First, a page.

Well this week as always I have another three reviews for you to read and , as always any feedback on anything on here is greatly appreciated. First of all I went to see P.T. Anderson’s latest film The Master which was pretty awesome. Then when I felt like ranting I listened to Green Day’s ¡Uno! but I found it harder to dislike than I thought I would. Following that was another album review this time a bit more on the alternative side, here’s my write-up for Tame Impala’s Lonerism. Hope you enjoy all of them.
So to leave you with a video, the thing I’m most excited about right now is Ben Wheatley’s new film Sightseers which is due out on Friday, so have a peek at the trailer if you haven’t seen it already:
After seeing Tame Impala perform on Jools Holland I was intrigued to give their music a listen. Lonerism is their second album and it came out at the beginning of October so I thought I’d give it a listen to start things off. They’re recorded sound is quite different from what I heard on Jools Holland, but definitely different in a good way.
Lonerism is like nothing else before it, apart from perhaps Innerspeaker the groups first record. Lonerism blends psychadelics with indie beats, classic rock guitar solos and a constant ambience. The album kicks off with ‘Be Above It’ setting the scene for an unusual album the song constantly has backing vocals creating the basis of the track then instruments and lead vocals are added on top creating a sound similar to something you’ve heard before but with something unique. This track sounds, to me, a lot like Broken Social Scene.
Everything we learnt from the first track is pretty much dashed with it’s follow-up, ‘Endors Toi’ which is perhaps a better indicator for the sound of the rest of the album. It is very ambient, with high-pitched melodic vocals that get lost within the other instruments and moments where certain instruments just burst out above all the rest. Guitar solos that sound like they wouldn’t be out of place on a Pink Floyd album and drum fills that don’t sound dissimilar from something you might have heard by Led Zeppelin.
It’s this old fashioned sound that really gives the band their identity, mixing classic rock and progressive sounds with an indie sensibility ultimately bringing the genre right up to date and giving us one of the greatest albums of the year.
Well two parts of Green Day’s new trilogy are now upon us. But it has taken me this long to give the first part a listen, as we all know Green Day are now shit so I thought I’d give it a listen so I could have a good rant. Unfortunately, my opinion of the album was not quite as clear cut as that, but let me know if you agree with me.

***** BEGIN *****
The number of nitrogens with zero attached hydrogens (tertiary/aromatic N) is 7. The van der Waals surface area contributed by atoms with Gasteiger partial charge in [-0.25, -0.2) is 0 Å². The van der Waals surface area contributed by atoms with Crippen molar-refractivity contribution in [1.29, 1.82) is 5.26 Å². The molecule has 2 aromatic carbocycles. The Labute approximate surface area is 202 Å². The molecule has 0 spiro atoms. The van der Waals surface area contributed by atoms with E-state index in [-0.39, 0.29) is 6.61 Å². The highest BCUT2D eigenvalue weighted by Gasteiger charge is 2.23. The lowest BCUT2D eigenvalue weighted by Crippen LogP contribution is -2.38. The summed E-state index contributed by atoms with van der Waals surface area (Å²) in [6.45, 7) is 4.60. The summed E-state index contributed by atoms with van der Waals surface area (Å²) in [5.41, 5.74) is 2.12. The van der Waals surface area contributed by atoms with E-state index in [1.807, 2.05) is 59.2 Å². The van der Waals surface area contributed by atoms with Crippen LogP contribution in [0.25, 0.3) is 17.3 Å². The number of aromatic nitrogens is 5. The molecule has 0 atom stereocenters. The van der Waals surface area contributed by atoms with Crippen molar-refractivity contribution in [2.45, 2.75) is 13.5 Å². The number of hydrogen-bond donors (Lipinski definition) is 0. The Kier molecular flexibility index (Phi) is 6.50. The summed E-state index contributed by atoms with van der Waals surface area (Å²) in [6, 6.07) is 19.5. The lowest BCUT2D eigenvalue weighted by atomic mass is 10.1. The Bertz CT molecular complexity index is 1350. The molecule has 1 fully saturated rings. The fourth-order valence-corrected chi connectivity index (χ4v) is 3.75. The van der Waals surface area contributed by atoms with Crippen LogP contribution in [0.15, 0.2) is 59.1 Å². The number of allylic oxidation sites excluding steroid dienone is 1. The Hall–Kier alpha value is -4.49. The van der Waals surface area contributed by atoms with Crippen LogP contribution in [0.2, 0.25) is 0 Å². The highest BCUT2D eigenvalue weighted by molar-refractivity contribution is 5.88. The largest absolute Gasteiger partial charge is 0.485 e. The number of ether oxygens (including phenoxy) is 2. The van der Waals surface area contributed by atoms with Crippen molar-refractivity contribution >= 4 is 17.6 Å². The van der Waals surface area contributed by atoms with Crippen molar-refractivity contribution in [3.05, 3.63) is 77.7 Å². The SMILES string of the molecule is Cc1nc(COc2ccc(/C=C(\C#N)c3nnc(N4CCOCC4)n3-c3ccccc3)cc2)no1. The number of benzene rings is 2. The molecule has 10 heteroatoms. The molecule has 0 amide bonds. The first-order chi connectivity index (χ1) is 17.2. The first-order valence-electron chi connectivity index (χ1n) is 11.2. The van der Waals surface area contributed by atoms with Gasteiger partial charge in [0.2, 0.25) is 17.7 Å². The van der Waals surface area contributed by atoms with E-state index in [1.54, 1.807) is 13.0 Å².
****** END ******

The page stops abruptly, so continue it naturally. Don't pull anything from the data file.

Green Day’s last two albums, American Idiot and 21st Century Breakdown, are incredibly bad records. It seemed that Green Day had got incredibly pretentious and actually started believing they had some kind of statement to make. A confusing choice considering they’re a band that are known for being simplistic, those two album seemed to be saying they’re more than that. Obviously they are not and with ¡Uno! it appears that they may have actually begun to realise that. It often feels like a hark back to their old, more original and better, sound.
When I first heard Kill the DJ I must admit I hated it. I thought it was another nail being hammered into the trio’s coffin but actually since listening to the album a few times my mind has been completely changed. Kill the DJ is actually the biggest step in the right direction Green Day have had in years. Stripping down the music back to basics, because let’s face it none of them are actually good musicians, and singing about something that doesn’t matter. The catchy chorus genuinely does show you what made Green Day good in the first place. They’re not ground-breaking by any means but they can make a good tune that can stick in your head and is incredibly easy to listen to.
That’s not say, though, that there aren’t moments of shitness here. As an album by the halfway point it gets a bit tired and the second half of the album drags, with every song sounding the same. It’s weakest points come Oh Love and Angel Blue. The latter sounds like a re-hash of about 100 previous Green Day songs that have exact some structure and insanely similar sounding riffs. The former being just over five minutes of a boring two-bar song that seems to repeat itself over and over without changing.
This album definitely sounds like a step in the right direction, it seems much more like the original Green Day that was so fresh and listenable and manages to drive the band away from their over-complicated political albums that were so poor. As an album it’s a fun listen but it does beg the question that maybe Green Day should have just stopped while they were ahead, they struggle to kkeep up the quality on this disc and it makes me worried to see how they’ve managed to get three albums of this material. Still, we’ll see what happens, review of ¡Dos! to come next week.